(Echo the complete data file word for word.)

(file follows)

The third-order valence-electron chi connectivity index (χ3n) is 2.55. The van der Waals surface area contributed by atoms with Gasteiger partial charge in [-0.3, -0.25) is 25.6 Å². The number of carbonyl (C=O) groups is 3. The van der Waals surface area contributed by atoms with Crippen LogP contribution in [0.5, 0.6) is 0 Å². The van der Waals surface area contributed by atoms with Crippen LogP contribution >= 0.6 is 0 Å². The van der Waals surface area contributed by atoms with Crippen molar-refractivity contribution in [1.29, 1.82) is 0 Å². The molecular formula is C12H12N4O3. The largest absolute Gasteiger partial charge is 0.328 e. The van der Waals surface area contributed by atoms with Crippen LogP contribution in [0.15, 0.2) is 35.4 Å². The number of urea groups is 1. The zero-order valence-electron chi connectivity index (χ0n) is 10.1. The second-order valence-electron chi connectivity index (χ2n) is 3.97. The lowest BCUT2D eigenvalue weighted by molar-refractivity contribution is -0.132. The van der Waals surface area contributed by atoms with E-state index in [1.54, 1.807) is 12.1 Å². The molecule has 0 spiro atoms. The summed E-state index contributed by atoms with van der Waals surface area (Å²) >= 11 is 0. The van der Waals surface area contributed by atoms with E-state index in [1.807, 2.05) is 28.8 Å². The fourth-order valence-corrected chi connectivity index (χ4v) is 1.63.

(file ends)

The third-order valence-electron chi connectivity index (χ3n) is 2.55. The van der Waals surface area contributed by atoms with Gasteiger partial charge in [-0.3, -0.25) is 25.6 Å². The number of carbonyl (C=O) groups is 3. The van der Waals surface area contributed by atoms with Crippen LogP contribution in [0.5, 0.6) is 0 Å². The van der Waals surface area contributed by atoms with Crippen LogP contribution >= 0.6 is 0 Å². The van der Waals surface area contributed by atoms with Crippen molar-refractivity contribution in [1.29, 1.82) is 0 Å². The molecular formula is C12H12N4O3. The largest absolute Gasteiger partial charge is 0.328 e. The van der Waals surface area contributed by atoms with Crippen LogP contribution in [0.15, 0.2) is 35.4 Å². The number of urea groups is 1. The zero-order valence-electron chi connectivity index (χ0n) is 10.1. The second-order valence-electron chi connectivity index (χ2n) is 3.97. The lowest BCUT2D eigenvalue weighted by molar-refractivity contribution is -0.132. The van der Waals surface area contributed by atoms with E-state index in [1.54, 1.807) is 12.1 Å². The molecule has 0 spiro atoms. The summed E-state index contributed by atoms with van der Waals surface area (Å²) >= 11 is 0. The van der Waals surface area contributed by atoms with E-state index in [1.807, 2.05) is 28.8 Å². The fourth-order valence-corrected chi connectivity index (χ4v) is 1.63.